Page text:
About the data
To find the number of unfilled jobs, we subtracted the number of job seekers by state from the number of jobs advertised in June 2022. Job openings and median advertised salary data come from Lightcast, an analytics company that tracks labor market information from job posting sites and other public data sources. The number of job seekers comes from the Bureau of Labor Statistics' unemployment numbers by state for June 2022. The Cost of Living Index highlights which states have a higher or lower cost of living compared to the national average of 100.
This summer has left Minnesota feeling the acute effects of the labor shortage, with 23,450 more open positions than job seekers in June. Employers advertised a median salary of $45,696. While on the low side, it still pairs well with a cost of living just below the national average. Based on numbers from MIT's living wage calculator, this salary is more than enough to live off of as a single person supporting themselves or two adults working, with or without children. However, it's lower than the living wage for a single-income family.
Saint Paul and Minneapolis were among some of the cities with the largest population decline last year. The state's housing market is beginning to cool, meaning buyers may be better positioned in the coming months than they would have been last year. Growing areas in the state include the smaller cities of Lakeville and Woodbury.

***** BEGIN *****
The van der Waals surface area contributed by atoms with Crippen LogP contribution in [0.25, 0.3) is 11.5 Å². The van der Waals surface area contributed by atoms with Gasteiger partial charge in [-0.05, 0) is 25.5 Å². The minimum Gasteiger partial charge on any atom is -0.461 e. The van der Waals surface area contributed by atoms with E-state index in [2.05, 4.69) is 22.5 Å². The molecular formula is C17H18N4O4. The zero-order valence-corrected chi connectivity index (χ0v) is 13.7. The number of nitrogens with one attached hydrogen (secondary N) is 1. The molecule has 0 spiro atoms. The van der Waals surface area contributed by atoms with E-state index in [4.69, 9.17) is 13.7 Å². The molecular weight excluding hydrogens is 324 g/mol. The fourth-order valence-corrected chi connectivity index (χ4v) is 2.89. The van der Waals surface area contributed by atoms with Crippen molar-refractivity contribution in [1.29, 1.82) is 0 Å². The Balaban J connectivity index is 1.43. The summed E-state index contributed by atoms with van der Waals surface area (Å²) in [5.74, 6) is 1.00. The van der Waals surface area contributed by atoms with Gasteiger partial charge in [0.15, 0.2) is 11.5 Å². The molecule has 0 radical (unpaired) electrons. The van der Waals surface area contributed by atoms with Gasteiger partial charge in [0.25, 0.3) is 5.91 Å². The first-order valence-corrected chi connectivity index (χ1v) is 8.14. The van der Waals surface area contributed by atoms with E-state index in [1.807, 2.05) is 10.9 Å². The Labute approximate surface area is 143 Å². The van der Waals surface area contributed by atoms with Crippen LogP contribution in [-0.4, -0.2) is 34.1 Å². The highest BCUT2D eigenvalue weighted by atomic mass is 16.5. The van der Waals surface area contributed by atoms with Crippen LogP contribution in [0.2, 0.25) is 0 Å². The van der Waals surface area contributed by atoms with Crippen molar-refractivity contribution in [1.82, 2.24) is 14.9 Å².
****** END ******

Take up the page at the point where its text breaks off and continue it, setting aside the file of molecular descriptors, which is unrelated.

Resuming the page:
Colorado is a unique case because some employers have left the state due to a new salary transparency law.
The state saw growth during COVID, gaining more than 27,000 new residents. Census data shows Colorado Springs, Aurora, Castle Rock, and Windsor saw the most growth from July 2020 to 2021.
In June 2022, the state had nearly 16,000 more jobs than people looking and advertised a higher median salary of $52,000 per year. Although Colorado does have a slightly higher cost of living than average, $52,000 is enough to live comfortably as a single person or part of a two-earner household, according to MIT's living wage calculator.
Colorado's largest need by far is in health care and social assistance jobs, which may be due in part to the sudden population growth during the pandemic. Jobs in administration and support and professional services are also in high demand.
A great option for those looking for less populated areas, Kansas' largest city is Wichita with a population of just under 400,000. If all job seekers were hired, Kansas would still need to fill more than 10,500 open positions. Employers are currently advertising a median salary of $41,600 in one of the most affordable states in the country.
Kansas city's housing market is cooling but remains competitive. Reporting highlights the Topeka market is gaining, with many KC residents looking for homes in the area. Census data shows Olathe gained the most residents from July 2020 to 2021, followed by Lenexa.
District of Columbia
The nation's capital is known for being densely populated with a high cost of living. However, census data shows D.C. also saw a big exodus during COVID, losing around 20,000 residents. The city was roughly 8,400 job seekers short of filling all open positions in June 2022.